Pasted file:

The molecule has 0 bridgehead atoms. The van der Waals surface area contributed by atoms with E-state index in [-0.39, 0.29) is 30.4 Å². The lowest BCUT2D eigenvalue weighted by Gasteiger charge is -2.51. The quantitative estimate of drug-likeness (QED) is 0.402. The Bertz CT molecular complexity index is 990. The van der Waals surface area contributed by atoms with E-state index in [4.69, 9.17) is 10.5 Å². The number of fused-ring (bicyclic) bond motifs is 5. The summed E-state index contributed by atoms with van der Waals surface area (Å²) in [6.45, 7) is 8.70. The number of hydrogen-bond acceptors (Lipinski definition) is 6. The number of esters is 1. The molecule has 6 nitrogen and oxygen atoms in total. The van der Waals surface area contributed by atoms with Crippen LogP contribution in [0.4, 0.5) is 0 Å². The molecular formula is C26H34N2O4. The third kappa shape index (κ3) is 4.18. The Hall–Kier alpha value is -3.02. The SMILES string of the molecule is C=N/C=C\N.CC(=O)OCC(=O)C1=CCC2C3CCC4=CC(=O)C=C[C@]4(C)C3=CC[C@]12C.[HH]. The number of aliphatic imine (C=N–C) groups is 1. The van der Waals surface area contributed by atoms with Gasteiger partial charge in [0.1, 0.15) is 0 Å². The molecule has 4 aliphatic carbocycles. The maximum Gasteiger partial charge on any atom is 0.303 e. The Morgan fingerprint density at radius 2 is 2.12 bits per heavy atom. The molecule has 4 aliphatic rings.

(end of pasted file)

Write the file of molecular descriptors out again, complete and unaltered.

The molecule has 0 bridgehead atoms. The van der Waals surface area contributed by atoms with E-state index in [-0.39, 0.29) is 30.4 Å². The lowest BCUT2D eigenvalue weighted by Gasteiger charge is -2.51. The quantitative estimate of drug-likeness (QED) is 0.402. The Bertz CT molecular complexity index is 990. The van der Waals surface area contributed by atoms with E-state index in [4.69, 9.17) is 10.5 Å². The number of fused-ring (bicyclic) bond motifs is 5. The summed E-state index contributed by atoms with van der Waals surface area (Å²) in [6.45, 7) is 8.70. The number of hydrogen-bond acceptors (Lipinski definition) is 6. The number of esters is 1. The molecule has 6 nitrogen and oxygen atoms in total. The van der Waals surface area contributed by atoms with Crippen LogP contribution in [0.4, 0.5) is 0 Å². The molecular formula is C26H34N2O4. The third kappa shape index (κ3) is 4.18. The Hall–Kier alpha value is -3.02. The SMILES string of the molecule is C=N/C=C\N.CC(=O)OCC(=O)C1=CCC2C3CCC4=CC(=O)C=C[C@]4(C)C3=CC[C@]12C.[HH]. The number of aliphatic imine (C=N–C) groups is 1. The van der Waals surface area contributed by atoms with Gasteiger partial charge in [0.1, 0.15) is 0 Å². The molecule has 4 aliphatic carbocycles. The maximum Gasteiger partial charge on any atom is 0.303 e. The Morgan fingerprint density at radius 2 is 2.12 bits per heavy atom. The molecule has 4 aliphatic rings.